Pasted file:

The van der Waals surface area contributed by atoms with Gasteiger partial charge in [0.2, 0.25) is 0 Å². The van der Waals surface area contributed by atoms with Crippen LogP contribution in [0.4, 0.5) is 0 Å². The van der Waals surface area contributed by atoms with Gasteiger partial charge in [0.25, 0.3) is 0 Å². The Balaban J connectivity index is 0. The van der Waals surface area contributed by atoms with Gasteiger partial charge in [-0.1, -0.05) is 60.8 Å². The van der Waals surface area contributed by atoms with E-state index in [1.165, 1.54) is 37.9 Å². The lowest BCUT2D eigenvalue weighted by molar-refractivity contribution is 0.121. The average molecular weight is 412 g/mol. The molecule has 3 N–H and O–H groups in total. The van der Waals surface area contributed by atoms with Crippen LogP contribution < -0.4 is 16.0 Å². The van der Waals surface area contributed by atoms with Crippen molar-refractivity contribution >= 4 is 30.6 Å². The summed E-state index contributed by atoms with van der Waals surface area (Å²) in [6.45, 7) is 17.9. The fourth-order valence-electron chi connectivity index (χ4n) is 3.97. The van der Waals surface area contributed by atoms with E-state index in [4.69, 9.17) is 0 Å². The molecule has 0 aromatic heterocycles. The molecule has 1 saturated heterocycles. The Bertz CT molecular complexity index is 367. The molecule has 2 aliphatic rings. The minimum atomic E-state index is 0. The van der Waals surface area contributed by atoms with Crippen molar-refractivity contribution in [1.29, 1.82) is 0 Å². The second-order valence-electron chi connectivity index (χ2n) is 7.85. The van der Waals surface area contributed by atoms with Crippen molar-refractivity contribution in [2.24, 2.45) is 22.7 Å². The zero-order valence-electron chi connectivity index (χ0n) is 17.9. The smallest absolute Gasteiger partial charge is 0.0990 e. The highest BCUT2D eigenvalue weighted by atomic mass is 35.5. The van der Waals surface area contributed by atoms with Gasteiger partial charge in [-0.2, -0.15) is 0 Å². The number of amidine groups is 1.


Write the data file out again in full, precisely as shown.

The van der Waals surface area contributed by atoms with Gasteiger partial charge in [0.2, 0.25) is 0 Å². The van der Waals surface area contributed by atoms with Crippen LogP contribution in [0.4, 0.5) is 0 Å². The van der Waals surface area contributed by atoms with Gasteiger partial charge in [0.25, 0.3) is 0 Å². The Balaban J connectivity index is 0. The van der Waals surface area contributed by atoms with Gasteiger partial charge in [-0.1, -0.05) is 60.8 Å². The van der Waals surface area contributed by atoms with E-state index in [1.165, 1.54) is 37.9 Å². The lowest BCUT2D eigenvalue weighted by molar-refractivity contribution is 0.121. The average molecular weight is 412 g/mol. The molecule has 3 N–H and O–H groups in total. The van der Waals surface area contributed by atoms with Crippen LogP contribution < -0.4 is 16.0 Å². The van der Waals surface area contributed by atoms with Crippen molar-refractivity contribution >= 4 is 30.6 Å². The summed E-state index contributed by atoms with van der Waals surface area (Å²) in [6.45, 7) is 17.9. The fourth-order valence-electron chi connectivity index (χ4n) is 3.97. The van der Waals surface area contributed by atoms with E-state index in [4.69, 9.17) is 0 Å². The molecule has 0 aromatic heterocycles. The molecule has 1 saturated heterocycles. The Bertz CT molecular complexity index is 367. The molecule has 2 aliphatic rings. The minimum atomic E-state index is 0. The van der Waals surface area contributed by atoms with Crippen molar-refractivity contribution in [1.29, 1.82) is 0 Å². The second-order valence-electron chi connectivity index (χ2n) is 7.85. The van der Waals surface area contributed by atoms with Crippen molar-refractivity contribution in [2.24, 2.45) is 22.7 Å². The zero-order valence-electron chi connectivity index (χ0n) is 17.9. The smallest absolute Gasteiger partial charge is 0.0990 e. The highest BCUT2D eigenvalue weighted by atomic mass is 35.5. The van der Waals surface area contributed by atoms with Gasteiger partial charge in [-0.2, -0.15) is 0 Å². The number of amidine groups is 1.